The test in São Paulo, Brazil, which allows WhatsApp users to find shops and services through a directory in the app, is the latest feature in Facebook’s drive to bolster e-commerce on its services.
“This could be … the primary way that people start a commerce process in WhatsApp,” Matt Idema, Facebook’s vice president of business messaging, said in an interview this week.
WhatsApp, unlike Facebook and Instagram, does not run ads in its app. Idema said previously businesses were promoting their WhatsApp numbers on packaging or websites or using Facebook ads to bring users into chats on WhatsApp.
The messaging service has increasingly courted business users, with a specialized app for small firms and an API, or type of software interface, for larger businesses to connect their systems, which generates revenue.
As online retail has continued to boom during the COVID-19 pandemic, Facebook has pushed in-app shopping features across its apps. In June, Zuckerberg announced Facebook’s Shops feature would expand to WhatsApp in several countries. In recent years, WhatsApp also has also launched shopping tools like product catalogs and shopping carts.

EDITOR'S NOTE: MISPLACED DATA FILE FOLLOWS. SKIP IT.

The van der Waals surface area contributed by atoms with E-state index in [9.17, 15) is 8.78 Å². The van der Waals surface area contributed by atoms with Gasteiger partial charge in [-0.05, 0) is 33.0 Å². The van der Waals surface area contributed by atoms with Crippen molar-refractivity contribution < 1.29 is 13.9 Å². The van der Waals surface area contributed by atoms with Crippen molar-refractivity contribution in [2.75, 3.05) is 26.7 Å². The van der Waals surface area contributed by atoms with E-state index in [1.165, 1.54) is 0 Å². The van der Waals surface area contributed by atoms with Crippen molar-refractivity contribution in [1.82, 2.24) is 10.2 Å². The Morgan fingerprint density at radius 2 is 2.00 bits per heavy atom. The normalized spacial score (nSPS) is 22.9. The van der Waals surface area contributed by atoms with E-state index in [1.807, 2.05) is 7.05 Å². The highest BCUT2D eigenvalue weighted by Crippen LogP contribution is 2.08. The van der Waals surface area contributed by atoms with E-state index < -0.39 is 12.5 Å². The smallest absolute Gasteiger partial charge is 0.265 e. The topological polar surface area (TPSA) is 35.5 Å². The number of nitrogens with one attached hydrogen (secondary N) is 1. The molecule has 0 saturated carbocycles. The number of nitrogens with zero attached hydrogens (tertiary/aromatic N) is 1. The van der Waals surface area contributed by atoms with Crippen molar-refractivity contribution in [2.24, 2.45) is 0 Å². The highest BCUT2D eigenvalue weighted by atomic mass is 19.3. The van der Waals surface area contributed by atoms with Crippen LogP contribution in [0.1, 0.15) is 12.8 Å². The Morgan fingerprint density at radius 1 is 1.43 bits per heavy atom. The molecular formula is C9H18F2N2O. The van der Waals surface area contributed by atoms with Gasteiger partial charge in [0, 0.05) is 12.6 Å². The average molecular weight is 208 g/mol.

WhatsApp said the new test would include thousands of businesses in categories like food, retail and local services across certain São Paulo neighborhoods. Idema said India and Indonesia were good next candidates to expand the feature.
The company, which has faced user backlash amid confusion over privacy updates and was fined by the Irish data protection regulator over privacy breaches, said it will not know or store the location of people’s search or results through the new directory feature.
Idema did not rule out the possibility that WhatsApp could introduce in-app ads in the future.
“There’s definitely a route on ads, which is Facebook’s core business model, that over the long term I think in some form or another will be part of the business model for WhatsApp,” he said. WhatsApp says about one million advertisers currently use Facebook and Instagram’s ‘click to WhatsApp’ ads to send users to the messaging app.
Idema said WhatsApp, which Facebook bought for $19 billion in a landmark 2014 deal but which has been slow to monetize its features, was also excited about non-ad models like building software to help businesses to manage their services across Facebook’s apps.